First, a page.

A Dream Water System

Wade Berlier's favorite watering hole on his 28,000-acre ranching operation near Lakin, KS, never freezes and can handle a 1,000-animal herd.

As a practitioner of cell grazing, Wade Berlier manages 1,000 head of cattle on 90-100 paddocks in southwest Kansas near Lakin. Thus, he needs multiple water points, all with high capacity to handle large herds.

Berlier is one of those inventive spirits who can weld up a silk purse from a cow's ear. His many mechanical innovations across his 28,000-acre ranch prove the point, and the variety of Berlier-designed water points on the ranch confirm his creativity and willingness to implement new designs.

Big round stock tanks, small round tanks, long trough-type tanks, storage and no storage — he has about everything imaginable. But Berlier says the best one he's designed uses a large, earth-sheltered storage tank and three troughs, two of which are shut off in the winter.

“If I build any more water systems on the ranch, that's probably the design I'll use,” he says. “It seems to work the best and has the fewest problems and the lowest exposure and evaporation rate.”

From oilfield to pasture

The basis for this water point is a steel, 22,000-gal., oilfield tank measuring 10 ft. in diameter by 30 ft. long. It's nursed from a submersible pump that produces only about 20 gpm, so the capacity issue for large herd size is solved by huge storage.

The tank lies on its side and is covered on the back and both ends with earthen berms. About 5 ft. of another steel tank is welded onto one end to create a service area for most of the plumbing and valves. Berlier accesses these controls by opening a hatch on top and crawling down a ladder. The float that signals the submersible pump to turn on or off, however, is inside the main tank.

A 30-ft. steel water trough, made from splitting a 16-in. well casing lengthwise, is welded on the tank's front. The float for this tank is also inside the tank service area.

“I've never had this tank freeze, even in the hardest winters,” Berlier says. “That earth-sheltered tank provides a huge thermal mass and seems to be enough to prevent freezing of the water in the trough. I designed it with that in mind.”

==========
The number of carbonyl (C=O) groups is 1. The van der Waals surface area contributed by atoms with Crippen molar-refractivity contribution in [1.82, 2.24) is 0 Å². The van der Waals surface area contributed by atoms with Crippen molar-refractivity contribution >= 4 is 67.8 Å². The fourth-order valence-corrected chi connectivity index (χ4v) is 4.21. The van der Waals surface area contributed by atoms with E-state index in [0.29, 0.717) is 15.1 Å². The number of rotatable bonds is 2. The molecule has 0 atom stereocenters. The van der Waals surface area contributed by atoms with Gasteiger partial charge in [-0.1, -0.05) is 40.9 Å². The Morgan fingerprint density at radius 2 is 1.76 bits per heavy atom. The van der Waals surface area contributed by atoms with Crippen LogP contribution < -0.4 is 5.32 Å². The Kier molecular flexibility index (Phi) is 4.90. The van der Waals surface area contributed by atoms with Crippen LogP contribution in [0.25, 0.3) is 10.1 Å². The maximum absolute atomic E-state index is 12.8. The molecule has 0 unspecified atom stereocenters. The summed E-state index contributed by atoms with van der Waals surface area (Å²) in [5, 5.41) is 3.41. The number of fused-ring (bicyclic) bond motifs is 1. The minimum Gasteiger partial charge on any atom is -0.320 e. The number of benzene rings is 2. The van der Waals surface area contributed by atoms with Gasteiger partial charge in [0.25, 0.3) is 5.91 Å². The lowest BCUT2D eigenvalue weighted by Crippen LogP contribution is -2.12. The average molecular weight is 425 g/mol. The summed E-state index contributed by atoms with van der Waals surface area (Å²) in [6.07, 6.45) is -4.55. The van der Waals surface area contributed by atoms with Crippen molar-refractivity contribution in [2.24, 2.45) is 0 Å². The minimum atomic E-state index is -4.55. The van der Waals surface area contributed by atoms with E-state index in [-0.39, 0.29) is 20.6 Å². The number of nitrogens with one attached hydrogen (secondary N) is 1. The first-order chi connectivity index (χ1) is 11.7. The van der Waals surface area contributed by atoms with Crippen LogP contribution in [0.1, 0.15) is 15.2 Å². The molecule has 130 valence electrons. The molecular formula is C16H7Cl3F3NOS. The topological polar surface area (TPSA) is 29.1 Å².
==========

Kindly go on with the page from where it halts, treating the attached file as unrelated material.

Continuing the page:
The 30-ft. trough on the tank's front has adequately watered up to 1,000 cows in the winter, Berlier says.

An expandable supply

When things heat up and the cattle need more water, Berlier's favorite waterhole can grow enough to still service that many head. He has two other 30-ft. troughs, made of the same split well casing, only a short distance from the storage tank. These two troughs are supplied by 6-in. galvanized pipe that can be turned on and off with a valve inside the tank service compartment.

They are downhill from the main tank and stand above the ground on legs. But, since they're at a height equal to the master water trough, its float control manages the two auxiliary troughs' water level, too.

Berlier designed a unique and very functional plug/drain/overflow for these two extra water troughs. The drain plugs are made of the same 6-in. galvanized pipe supplying water to the troughs. They have a flat flange welded around their circumference, and they drop into a collar around a 6-in. drainpipe, mating up with a flat flange and a rubber seal. The combined weight of the stopper and water holds it down and seals it.

Since the top of the pipe stopper is open and slightly lower than the trough's top, it functions as an overflow. The water goes out the drainpipe and away from the drinking area.

The total available bunk space, when all three tanks are operating, is 150 ft. That's because cattle have access to both sides of the two, 30-ft. troughs, plus one side of the 30-ft. trough on the supply tank.

Alan Newport is a freelance writer based in Carnegie, OK.

TAGS: Agenda Pasture